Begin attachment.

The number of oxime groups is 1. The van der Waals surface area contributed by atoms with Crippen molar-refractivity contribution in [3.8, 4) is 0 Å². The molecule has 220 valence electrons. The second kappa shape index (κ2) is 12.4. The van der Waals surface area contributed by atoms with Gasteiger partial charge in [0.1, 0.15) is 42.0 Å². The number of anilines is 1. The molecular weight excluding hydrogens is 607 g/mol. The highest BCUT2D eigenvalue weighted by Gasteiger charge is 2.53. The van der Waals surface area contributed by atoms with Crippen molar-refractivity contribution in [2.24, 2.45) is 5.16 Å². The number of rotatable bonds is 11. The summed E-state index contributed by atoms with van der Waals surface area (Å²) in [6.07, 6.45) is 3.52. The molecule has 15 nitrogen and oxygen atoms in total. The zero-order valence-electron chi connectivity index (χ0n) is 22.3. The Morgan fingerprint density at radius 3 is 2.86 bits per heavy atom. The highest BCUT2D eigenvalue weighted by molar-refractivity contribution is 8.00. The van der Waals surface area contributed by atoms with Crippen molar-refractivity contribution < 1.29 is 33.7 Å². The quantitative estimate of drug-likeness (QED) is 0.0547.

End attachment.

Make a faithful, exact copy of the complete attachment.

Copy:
The number of oxime groups is 1. The van der Waals surface area contributed by atoms with Crippen molar-refractivity contribution in [3.8, 4) is 0 Å². The molecule has 220 valence electrons. The second kappa shape index (κ2) is 12.4. The van der Waals surface area contributed by atoms with Gasteiger partial charge in [0.1, 0.15) is 42.0 Å². The number of anilines is 1. The molecular weight excluding hydrogens is 607 g/mol. The highest BCUT2D eigenvalue weighted by Gasteiger charge is 2.53. The van der Waals surface area contributed by atoms with Crippen molar-refractivity contribution in [2.24, 2.45) is 5.16 Å². The number of rotatable bonds is 11. The summed E-state index contributed by atoms with van der Waals surface area (Å²) in [6.07, 6.45) is 3.52. The molecule has 15 nitrogen and oxygen atoms in total. The zero-order valence-electron chi connectivity index (χ0n) is 22.3. The Morgan fingerprint density at radius 3 is 2.86 bits per heavy atom. The highest BCUT2D eigenvalue weighted by molar-refractivity contribution is 8.00. The van der Waals surface area contributed by atoms with Crippen molar-refractivity contribution < 1.29 is 33.7 Å². The quantitative estimate of drug-likeness (QED) is 0.0547.